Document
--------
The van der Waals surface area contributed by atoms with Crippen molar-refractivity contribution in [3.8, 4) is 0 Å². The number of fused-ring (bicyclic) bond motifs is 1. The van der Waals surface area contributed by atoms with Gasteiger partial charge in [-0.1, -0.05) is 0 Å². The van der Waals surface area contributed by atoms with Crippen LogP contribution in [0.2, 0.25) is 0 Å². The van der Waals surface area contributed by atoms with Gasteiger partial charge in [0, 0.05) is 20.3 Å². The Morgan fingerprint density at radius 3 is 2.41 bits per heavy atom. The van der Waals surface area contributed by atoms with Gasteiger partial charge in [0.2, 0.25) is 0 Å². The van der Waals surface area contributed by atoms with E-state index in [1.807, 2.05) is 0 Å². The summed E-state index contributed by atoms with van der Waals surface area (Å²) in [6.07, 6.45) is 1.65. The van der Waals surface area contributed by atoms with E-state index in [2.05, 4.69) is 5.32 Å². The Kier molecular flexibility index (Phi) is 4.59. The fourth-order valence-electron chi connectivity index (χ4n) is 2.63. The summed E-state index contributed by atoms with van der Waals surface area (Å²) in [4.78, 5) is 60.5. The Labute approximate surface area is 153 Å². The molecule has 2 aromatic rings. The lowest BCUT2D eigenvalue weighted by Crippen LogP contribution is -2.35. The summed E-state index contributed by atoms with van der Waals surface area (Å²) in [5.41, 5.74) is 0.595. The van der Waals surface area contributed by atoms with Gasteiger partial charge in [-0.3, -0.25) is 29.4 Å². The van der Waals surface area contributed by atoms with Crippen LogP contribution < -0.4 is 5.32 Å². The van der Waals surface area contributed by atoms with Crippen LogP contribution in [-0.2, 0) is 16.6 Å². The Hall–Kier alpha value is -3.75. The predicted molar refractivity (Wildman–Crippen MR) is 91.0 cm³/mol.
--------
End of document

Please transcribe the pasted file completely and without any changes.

The van der Waals surface area contributed by atoms with Crippen molar-refractivity contribution in [3.8, 4) is 0 Å². The number of fused-ring (bicyclic) bond motifs is 1. The van der Waals surface area contributed by atoms with Gasteiger partial charge in [-0.1, -0.05) is 0 Å². The van der Waals surface area contributed by atoms with Crippen LogP contribution in [0.2, 0.25) is 0 Å². The van der Waals surface area contributed by atoms with Gasteiger partial charge in [0, 0.05) is 20.3 Å². The Morgan fingerprint density at radius 3 is 2.41 bits per heavy atom. The van der Waals surface area contributed by atoms with Gasteiger partial charge in [0.2, 0.25) is 0 Å². The van der Waals surface area contributed by atoms with E-state index in [1.807, 2.05) is 0 Å². The summed E-state index contributed by atoms with van der Waals surface area (Å²) in [6.07, 6.45) is 1.65. The van der Waals surface area contributed by atoms with E-state index in [2.05, 4.69) is 5.32 Å². The Kier molecular flexibility index (Phi) is 4.59. The fourth-order valence-electron chi connectivity index (χ4n) is 2.63. The summed E-state index contributed by atoms with van der Waals surface area (Å²) in [4.78, 5) is 60.5. The Labute approximate surface area is 153 Å². The molecule has 2 aromatic rings. The lowest BCUT2D eigenvalue weighted by Crippen LogP contribution is -2.35. The summed E-state index contributed by atoms with van der Waals surface area (Å²) in [5.41, 5.74) is 0.595. The van der Waals surface area contributed by atoms with Gasteiger partial charge in [-0.3, -0.25) is 29.4 Å². The van der Waals surface area contributed by atoms with Crippen LogP contribution < -0.4 is 5.32 Å². The van der Waals surface area contributed by atoms with Crippen LogP contribution in [-0.2, 0) is 16.6 Å². The Hall–Kier alpha value is -3.75. The predicted molar refractivity (Wildman–Crippen MR) is 91.0 cm³/mol.